Bradshaw Brief : This brief is unique in that it primarily tells the story of Robyn Bradshaw, the grandmother who adopted her granddaughter who was the subject of the claims of the Cliffords, one of the three foster family plaintiffs in the case. Because the procedural posture of the case below, the Cliffords’ narrative of facts was allowed to go unchecked throughout the life of the case until now.
How Child Welfare Works Briefs
Family Defenders : a brief from parent attorneys/family defenders in more than 8 states, this brief discusses the constitutional rights afforded to parents and families, how those intersect with the child welfare system, and the importance of ICWA in that structure. It directly addresses the arguments made by the other side regarding the child welfare system.
American Bar Association : This brief directly takes on the contention that child welfare is the sole province of the states as well as discussing the legal complexity of the child welfare system.
Casey Family Programs and 26 Other Child Welfare and Adoption Organizations : A continuation of the original, wildly successful, “gold standard” brief from Baby Girl, this brief focuses on child welfare best practices and how ICWA creates, promotes, and supports them.
National Association of Counsel for Children and 30 Other Children’s Rights Organizations : In addition to discussion the Constitutional rights of families, this brief directly addresses how ICWA supports the best interests of children in state proceedings.
Former Foster Children : One of the briefs with a particular place in my heart, this brief allowed Native youth to tell their lived experience to the Court.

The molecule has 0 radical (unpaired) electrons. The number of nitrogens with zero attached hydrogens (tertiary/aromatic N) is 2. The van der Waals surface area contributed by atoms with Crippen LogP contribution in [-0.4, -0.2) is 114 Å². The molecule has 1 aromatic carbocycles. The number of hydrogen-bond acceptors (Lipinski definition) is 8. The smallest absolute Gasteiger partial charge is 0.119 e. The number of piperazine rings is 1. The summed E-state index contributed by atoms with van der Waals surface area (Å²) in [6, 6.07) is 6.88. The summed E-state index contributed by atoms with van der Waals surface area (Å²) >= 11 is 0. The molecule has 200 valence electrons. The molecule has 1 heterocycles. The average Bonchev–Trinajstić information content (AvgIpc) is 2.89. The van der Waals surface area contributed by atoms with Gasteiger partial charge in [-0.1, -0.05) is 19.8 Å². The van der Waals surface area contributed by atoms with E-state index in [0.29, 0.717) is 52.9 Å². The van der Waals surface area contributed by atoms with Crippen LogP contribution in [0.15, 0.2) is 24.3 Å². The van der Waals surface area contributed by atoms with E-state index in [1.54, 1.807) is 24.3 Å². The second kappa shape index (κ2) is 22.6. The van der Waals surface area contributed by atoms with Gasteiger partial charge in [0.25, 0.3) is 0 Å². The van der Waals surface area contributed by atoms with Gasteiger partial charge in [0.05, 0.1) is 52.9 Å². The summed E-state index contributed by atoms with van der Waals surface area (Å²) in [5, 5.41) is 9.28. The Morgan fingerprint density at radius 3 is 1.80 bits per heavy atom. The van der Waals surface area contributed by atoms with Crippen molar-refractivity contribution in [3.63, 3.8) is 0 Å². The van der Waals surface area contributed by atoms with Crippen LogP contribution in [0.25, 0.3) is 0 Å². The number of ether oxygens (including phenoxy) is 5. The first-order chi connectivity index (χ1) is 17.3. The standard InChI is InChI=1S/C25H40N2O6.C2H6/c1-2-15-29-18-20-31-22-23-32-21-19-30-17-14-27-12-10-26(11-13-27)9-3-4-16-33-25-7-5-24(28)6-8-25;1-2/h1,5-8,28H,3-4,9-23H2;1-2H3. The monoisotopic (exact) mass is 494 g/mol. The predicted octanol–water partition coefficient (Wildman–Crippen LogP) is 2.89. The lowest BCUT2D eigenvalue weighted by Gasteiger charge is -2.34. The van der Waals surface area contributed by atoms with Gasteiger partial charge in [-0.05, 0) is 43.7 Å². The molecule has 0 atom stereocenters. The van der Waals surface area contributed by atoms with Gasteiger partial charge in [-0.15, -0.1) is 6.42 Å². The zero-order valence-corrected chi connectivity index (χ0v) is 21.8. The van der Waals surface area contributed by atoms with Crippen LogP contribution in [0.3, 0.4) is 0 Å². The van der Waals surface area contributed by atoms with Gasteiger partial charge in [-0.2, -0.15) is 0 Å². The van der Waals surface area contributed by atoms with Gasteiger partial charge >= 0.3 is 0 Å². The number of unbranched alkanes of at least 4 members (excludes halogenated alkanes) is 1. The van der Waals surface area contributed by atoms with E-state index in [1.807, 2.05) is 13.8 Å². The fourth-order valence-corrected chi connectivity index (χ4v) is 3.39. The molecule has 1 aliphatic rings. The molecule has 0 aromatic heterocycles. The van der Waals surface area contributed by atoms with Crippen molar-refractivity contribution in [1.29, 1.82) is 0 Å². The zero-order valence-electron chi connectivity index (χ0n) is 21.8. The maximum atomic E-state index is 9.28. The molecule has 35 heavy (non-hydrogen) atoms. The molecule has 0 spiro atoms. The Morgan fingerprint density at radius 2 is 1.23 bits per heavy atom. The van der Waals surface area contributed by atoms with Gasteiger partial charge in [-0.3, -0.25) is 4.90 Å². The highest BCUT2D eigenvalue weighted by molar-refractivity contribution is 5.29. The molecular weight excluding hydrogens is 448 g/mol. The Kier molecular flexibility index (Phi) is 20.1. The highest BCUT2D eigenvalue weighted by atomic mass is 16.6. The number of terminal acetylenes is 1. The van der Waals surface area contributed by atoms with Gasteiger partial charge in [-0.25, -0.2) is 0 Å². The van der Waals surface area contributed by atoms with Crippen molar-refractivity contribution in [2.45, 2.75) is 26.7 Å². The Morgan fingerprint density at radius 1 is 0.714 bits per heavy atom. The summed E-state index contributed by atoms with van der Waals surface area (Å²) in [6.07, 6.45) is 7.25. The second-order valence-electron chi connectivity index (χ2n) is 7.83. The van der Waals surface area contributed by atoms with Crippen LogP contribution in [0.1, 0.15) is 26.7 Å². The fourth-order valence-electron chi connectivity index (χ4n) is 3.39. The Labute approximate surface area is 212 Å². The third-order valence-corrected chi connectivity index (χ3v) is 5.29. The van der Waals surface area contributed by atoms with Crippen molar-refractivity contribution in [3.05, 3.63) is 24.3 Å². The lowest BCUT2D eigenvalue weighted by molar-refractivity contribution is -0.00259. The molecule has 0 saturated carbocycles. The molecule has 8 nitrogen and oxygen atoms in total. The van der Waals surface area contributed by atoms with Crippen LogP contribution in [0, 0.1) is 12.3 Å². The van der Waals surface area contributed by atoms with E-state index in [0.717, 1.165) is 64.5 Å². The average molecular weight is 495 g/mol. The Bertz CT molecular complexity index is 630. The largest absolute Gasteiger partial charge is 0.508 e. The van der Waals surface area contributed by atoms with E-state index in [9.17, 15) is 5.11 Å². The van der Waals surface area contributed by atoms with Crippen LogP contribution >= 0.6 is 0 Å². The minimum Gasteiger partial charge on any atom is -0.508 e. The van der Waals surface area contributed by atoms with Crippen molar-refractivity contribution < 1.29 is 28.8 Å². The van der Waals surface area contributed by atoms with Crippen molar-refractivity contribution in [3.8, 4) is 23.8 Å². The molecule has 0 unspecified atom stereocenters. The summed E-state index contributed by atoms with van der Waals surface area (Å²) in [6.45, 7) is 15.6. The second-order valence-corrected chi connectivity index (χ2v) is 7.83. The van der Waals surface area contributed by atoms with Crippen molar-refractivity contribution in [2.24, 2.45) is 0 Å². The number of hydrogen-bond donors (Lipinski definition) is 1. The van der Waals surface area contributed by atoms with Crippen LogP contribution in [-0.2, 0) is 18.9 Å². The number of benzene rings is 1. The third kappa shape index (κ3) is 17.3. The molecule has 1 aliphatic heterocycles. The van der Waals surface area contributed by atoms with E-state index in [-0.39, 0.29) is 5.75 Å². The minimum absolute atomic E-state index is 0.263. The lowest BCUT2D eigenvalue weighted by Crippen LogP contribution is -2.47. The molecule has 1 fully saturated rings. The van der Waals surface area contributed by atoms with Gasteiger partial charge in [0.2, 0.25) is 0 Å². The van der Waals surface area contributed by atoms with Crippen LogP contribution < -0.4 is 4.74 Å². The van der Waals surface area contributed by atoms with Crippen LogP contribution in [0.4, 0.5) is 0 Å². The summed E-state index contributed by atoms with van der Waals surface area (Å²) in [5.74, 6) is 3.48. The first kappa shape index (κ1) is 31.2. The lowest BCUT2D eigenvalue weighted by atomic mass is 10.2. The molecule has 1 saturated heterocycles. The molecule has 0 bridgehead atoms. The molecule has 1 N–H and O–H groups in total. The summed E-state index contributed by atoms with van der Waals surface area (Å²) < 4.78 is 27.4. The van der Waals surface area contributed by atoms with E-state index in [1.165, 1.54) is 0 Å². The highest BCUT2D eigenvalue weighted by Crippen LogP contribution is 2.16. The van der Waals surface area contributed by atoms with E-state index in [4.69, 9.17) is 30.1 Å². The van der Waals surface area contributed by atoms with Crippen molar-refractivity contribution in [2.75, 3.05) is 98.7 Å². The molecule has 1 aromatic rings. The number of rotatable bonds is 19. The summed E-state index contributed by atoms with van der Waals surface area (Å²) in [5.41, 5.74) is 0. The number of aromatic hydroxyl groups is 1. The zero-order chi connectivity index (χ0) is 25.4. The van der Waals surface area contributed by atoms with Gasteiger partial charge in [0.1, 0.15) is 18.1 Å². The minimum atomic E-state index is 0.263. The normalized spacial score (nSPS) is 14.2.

How Adoption Works Brief
Non-Native Adoptive Parents : while the plaintiffs in this case were not adoptive parents, this brief directly addresses how ICWA actually works in voluntary adoptions.
Law Professor Briefs
Ablavsky Brief : The originalism brief
Administrative and Constitutional Law Professors : this brief addresses three main issues–federal power, anti-commandeering, and delegation
Indian Law Professors : this brief focuses on the exclusive power of Congress to legislate on behalf of Indians as a political class
American Historical Association : this brief provides historical context, especially around the early efforts (or lack thereof) of state child welfare systems and Native children
American Academy of Pediatrics and the American Medical Association : ICWA works directly to address the attendant physical and emotional trauma of federal and state policies designed to destroy tribal families and extended tribal networks
American Psychological Association (specifically including the associations of Texas, Louisiana, and Indianan) and the Society of Indian Psychologists : The benefits for children of being parented by Indian adults
ACLU : ICWA is not a race based law
Constitutional Accountability Center : Originalism and anti-commandeering
National Indigenous Women’s Resource Center : The ramifications, specifically to VAWA, if “Indian” is a racial classification
Sen. Abourezk/Lakota People’s Law Project : Passage of ICWA and issues in South Dakota
The NNCTC is publishing a series of essays on Native child welfare, ICWA, and boarding schools. They are all available here.
In the most recent, Patrice Kunesh reflects on her own family history during this time of boarding school listening sessions and investigation by the federal government.
In January 1888, the year before North Dakota would become a state, their middle daughter Josephine, my great-aunt, was born on Battle Creek in Dakota Territory. When she was nine years old, Josephine was sent to Carlisle Indian Industrial School in Pennsylvania, where she was trained in domestic skills. Upon her graduation in 1909 at the age of twenty-one, her mother Nellie presented her with a beaded valise, a small suitcase, depicting the 1863 Battle of Whitestone Hill on one side and the Lakota’s last buffalo hunt in 1882, two momentous losses of life and livelihood for the Lakota people that Nellie had witnessed.